In the margin of Exercise ALIBORI 2007, it was revealed that early April a contract was signed between Belgium and Benin for the sale of five Agusta A.109BA helicopters (4 flyable Hirundo's and one aircraft as spare parts source and technical training airframe) for a total of 2.5 million euro. This deal legitimises the prolongation of BENHELI with a year, during which pilots and technicians will be trained, partially in Belgium and partially in Benin. The first two helicopters destined for Benin are H04 and H32. The latter could be seen at Bierset Air Base early May being prepared for hand-over to Benin by the 255th Maintenance Group of the Wing Heli, the former 225th Maintenance Company. The helicopters for Benin are completely stripped of all their military equipment and accompanying avionics. The most conspicuous external features are the removal of the SAAB Helios observation and TOW missile firing system from the roof of the cockpit as well as that of the radar warning receiver aerials from nose and tail and the chaff and flare dispensers from the lower mid-fuselage. An external addition is the small white oval GPS aerial on the helicopterís nose. This aerial is part of the Garmin 100 GPS, recovered from Alouette II helicopters withdrawn from use to replace the original GPS of the Hirundo containing restricted NATO codes. With the accompanying avionics of this military equipment removed, the cockpit now more or less resembles that of a civil A.109, except for a number of double flight avionics typical for a double crew piloted military Hirundo.

 A.109BA with serial number H17 has been used as a prototype to test and evaluate the removal procedures of redundant military equipment and wiring. This airframe, in need for a major overhaul, has been stored for some time at Zutendaalís Wevelsmoer barracks in the framework of the Hirundo fleet reduction as part of the Strategic Plan for the Modernisation of the Armed Forces, decided upon by the Belgian government on 12 May 2000. It is at present in cocooned storage at Bierset Air Base and will serve to train the first Beninese technicians on the type. H17 is the fifth airframe involved in the sale and will eventually go to Benin as a source of spare parts.

 H04 and H32 will be used in Belgium in 2007 for type conversion of the first two Beninese pilots, who recently arrived at Bierset Air Base. They are experienced helicopter pilots, a colonel and a lieutenant colonel, and already flew Alouette III and Ecureuil. Two additional pilots are at present following basic helicopter flying training in Morocco and will receive type conversion later this year or in 2008. Some training will take place in the framework of Operation BENHELI. The first technical personnel also has arrived from Benin for training in Belgium.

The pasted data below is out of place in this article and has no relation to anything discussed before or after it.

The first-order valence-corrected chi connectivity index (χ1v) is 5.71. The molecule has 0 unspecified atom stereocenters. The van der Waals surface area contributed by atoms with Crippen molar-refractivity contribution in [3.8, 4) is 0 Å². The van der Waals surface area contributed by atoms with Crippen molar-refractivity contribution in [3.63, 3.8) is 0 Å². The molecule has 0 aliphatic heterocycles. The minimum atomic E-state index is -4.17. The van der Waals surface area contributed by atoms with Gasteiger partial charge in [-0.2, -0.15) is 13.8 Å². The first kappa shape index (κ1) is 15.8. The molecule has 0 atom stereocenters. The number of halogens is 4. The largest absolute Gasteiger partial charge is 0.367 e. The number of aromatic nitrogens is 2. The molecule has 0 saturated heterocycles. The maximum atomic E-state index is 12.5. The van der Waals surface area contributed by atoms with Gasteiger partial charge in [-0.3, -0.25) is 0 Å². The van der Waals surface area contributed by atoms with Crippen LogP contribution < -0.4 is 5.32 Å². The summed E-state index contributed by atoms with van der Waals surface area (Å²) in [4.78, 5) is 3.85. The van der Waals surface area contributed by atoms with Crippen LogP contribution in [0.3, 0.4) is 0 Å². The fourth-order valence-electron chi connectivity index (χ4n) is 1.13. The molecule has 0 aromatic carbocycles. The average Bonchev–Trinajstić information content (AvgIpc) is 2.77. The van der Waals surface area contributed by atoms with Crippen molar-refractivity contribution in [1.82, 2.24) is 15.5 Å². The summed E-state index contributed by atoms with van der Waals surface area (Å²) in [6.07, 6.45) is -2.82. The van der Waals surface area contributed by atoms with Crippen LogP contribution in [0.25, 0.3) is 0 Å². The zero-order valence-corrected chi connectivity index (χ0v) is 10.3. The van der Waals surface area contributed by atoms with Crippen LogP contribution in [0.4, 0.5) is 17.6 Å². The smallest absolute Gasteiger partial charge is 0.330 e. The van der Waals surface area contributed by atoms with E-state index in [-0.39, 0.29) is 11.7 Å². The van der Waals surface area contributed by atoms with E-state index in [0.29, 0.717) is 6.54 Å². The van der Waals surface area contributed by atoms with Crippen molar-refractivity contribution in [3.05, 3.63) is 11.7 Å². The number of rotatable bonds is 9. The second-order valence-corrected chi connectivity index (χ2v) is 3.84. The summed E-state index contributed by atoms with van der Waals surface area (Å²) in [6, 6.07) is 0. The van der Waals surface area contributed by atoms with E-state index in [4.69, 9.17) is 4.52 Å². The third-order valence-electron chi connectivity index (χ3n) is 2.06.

Two more not yet identified helicopters will be demilitarised and transferred to Benin in 2008. The original plans called for the purchase of only two helicopters, but this figure has been raised to four as some of the helicopters will be used to develop and support the countryís tourist sector, as stated by one of the Beninese pilots present at the Belgian Helidays 2007. Especially the northern part of the country holds many trumps in this context with its hills and mountains, waterfalls and natural reserves.


 Agusta A109BA H-32

Agusta A109BA Hirundo H32 is at present being prepared by the Belgian Air Component Wing Heli to be ready for training of the first Beninese pilots on the type at Bierset Air Base in the course of 2007.

The cockpit of the A.109s destined for Benin is completely demilitarised and resembles that of a civil version of the type. Note the many empty spots, especially in the left-hand side of the cockpit. The Garmin 100 GPS can be seen on the reinforced anti-glare panel on top of the dashboard.

 Agusta A109BA H-17

Hirundo H17  will be stripped of its cocoon as soon as the first Beninese technicians to be trained on the type will arrive at Bierset Air Base.

Agusta A.109BA H04, the second helicopter destined for Benin, was present in the medevac role at Bierset Air Base during the Belgian Helidays 2007. Work on demilitarisation of the helicopter started shortly after this event.

 Agusta A109AB H-31

 Agusta A.109BA Hirundo H31 on a transport trolley, devoid of its main rotor and landing gear, is awaiting its turn to be shipped to Benin to replace another helicopter in need for heavy maintenance. H05, which is already in Benin, and this H31 will replace H20 and H45 in the framework of Operation BENHELI. The latter two will return to Belgium for maintenance. H31 is the flagship of No. 18 Squadron Multirole Helicopters and carries the unitís Greek Warrior badge on vertical stabilizer and cabin doors.

The national badge of Benin as worn by the two Beninese military pilots residing at present at Bierset Air Base for type conversion on the Agusta A.109BA Hirundo.


 See also BAHA News of 23/04/2007 here.

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  Text and pictures by

© Jos Schoofs (May 2007)

Last updated 23/05/07 08:17   Daniel Brackx